Alison Galvani, PhD

Burnett and Stender Families Professor of Epidemiology (Microbial Diseases) and Professor of Ecology and Evolutionary Biology; Director of the Center for Infectious Disease Modeling and Analysis (CIDMA)

Departments & Organizations

School of Public Health: Center for Infectious Disease Modeling and Analysis (CIDMA) | Climate Change and Health | Epidemiology of Microbial Diseases | YSPH Global Health Concentration

Yale Combined Program in the Biological and Biomedical Sciences (BBS)

Yale Institute for Global Health

Global Health Studies

MacMillan Center

Office of Cooperative Research

Yale Institute for Global Health

Education & Training

PhD University of Oxford (2002)

Honors & Recognition

  • Bellman Prize (2013)

  • The Blavatnik Award for Young Scientists from the New York Academy of Sciences (2012)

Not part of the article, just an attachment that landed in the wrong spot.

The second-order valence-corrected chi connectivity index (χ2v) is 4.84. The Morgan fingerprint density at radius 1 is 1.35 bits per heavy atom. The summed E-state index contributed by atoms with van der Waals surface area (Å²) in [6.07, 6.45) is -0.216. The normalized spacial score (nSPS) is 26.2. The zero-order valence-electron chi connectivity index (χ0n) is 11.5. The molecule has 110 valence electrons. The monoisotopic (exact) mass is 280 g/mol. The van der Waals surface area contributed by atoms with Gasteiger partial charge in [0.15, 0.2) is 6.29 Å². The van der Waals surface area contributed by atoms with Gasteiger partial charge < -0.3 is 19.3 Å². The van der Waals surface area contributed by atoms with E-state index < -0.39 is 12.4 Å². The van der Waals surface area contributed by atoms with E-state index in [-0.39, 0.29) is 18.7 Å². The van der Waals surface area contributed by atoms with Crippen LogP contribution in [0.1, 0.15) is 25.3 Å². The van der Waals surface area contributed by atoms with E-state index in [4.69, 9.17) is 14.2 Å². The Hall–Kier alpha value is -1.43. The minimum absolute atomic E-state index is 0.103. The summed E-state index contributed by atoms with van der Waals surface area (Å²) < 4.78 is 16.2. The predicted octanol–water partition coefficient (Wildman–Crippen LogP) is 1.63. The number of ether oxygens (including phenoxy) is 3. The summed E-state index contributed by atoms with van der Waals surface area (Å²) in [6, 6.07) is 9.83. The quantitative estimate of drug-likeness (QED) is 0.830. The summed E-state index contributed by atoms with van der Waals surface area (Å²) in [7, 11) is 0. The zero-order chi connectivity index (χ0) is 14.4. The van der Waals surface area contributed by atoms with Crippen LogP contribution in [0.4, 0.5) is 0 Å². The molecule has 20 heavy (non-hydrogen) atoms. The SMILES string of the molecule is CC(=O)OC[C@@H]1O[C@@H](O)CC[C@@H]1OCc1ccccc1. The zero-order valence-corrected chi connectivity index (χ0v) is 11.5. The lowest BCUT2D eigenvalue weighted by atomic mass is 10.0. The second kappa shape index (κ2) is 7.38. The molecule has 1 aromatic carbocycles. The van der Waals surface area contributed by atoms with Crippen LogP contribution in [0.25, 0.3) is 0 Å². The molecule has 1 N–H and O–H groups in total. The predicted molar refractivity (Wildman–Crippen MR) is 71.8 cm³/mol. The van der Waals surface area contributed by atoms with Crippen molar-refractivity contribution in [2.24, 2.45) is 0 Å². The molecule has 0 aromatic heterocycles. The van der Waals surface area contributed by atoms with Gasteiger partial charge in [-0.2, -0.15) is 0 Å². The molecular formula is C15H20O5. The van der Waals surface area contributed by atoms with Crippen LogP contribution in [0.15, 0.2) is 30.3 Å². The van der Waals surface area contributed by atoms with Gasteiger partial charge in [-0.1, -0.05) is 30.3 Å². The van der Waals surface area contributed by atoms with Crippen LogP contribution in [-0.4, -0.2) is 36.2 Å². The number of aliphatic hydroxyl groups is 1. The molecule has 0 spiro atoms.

• Guggenheim Fellowship (2006)

  • MacMillan Center Director’s Award (2006)

  • Fellowship from Institute for Advanced Studies, Berlin (2006)

  • Young Investigator’s Prize, American Society of Naturalists (2005)

Activities

  • Evolutionary Medicine Zurich, Switzerland; Copenhagen, Denmark; Cambridge, United Kingdom; Oxford, United Kingdom; Tokyo, Japan (2011)

    Program aims to establish the first world-wide research and training program in Evolutionary Medicine and to set the agenda for this rapidly developing field.

  • Infectious disease, South Africa Durban, South Africa (2010)

    Workshop on Mathematical Modeling of Infectious Disease Epidemiology and Control, Durban, South Africa

  • Tsetse South Africa (2010)

    Integrated Tsetse Fly Ecology and Genetics for Improved HAT Control

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Contact Info

Alison Galvani, PhD
Office Location
135 College Street, Ste 200 Rm 235
New Haven, CT 06510
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Mailing Address
Epidemiology of Microbial DiseasesPO Box 208034
60 College Street

New Haven, CT 06520-8034

Center for Infectious Disease Modeling and Analysis

Dogs and their owners wait in line for canine rabies vaccination during a campaign in northwest Tanzania

We showed that canine rabies vaccination was both an epidemiologically effective and economically cost-effective approach to protect people from rabies transmission (Fitzpatrick et al 2014 Annals of Internal Medicine).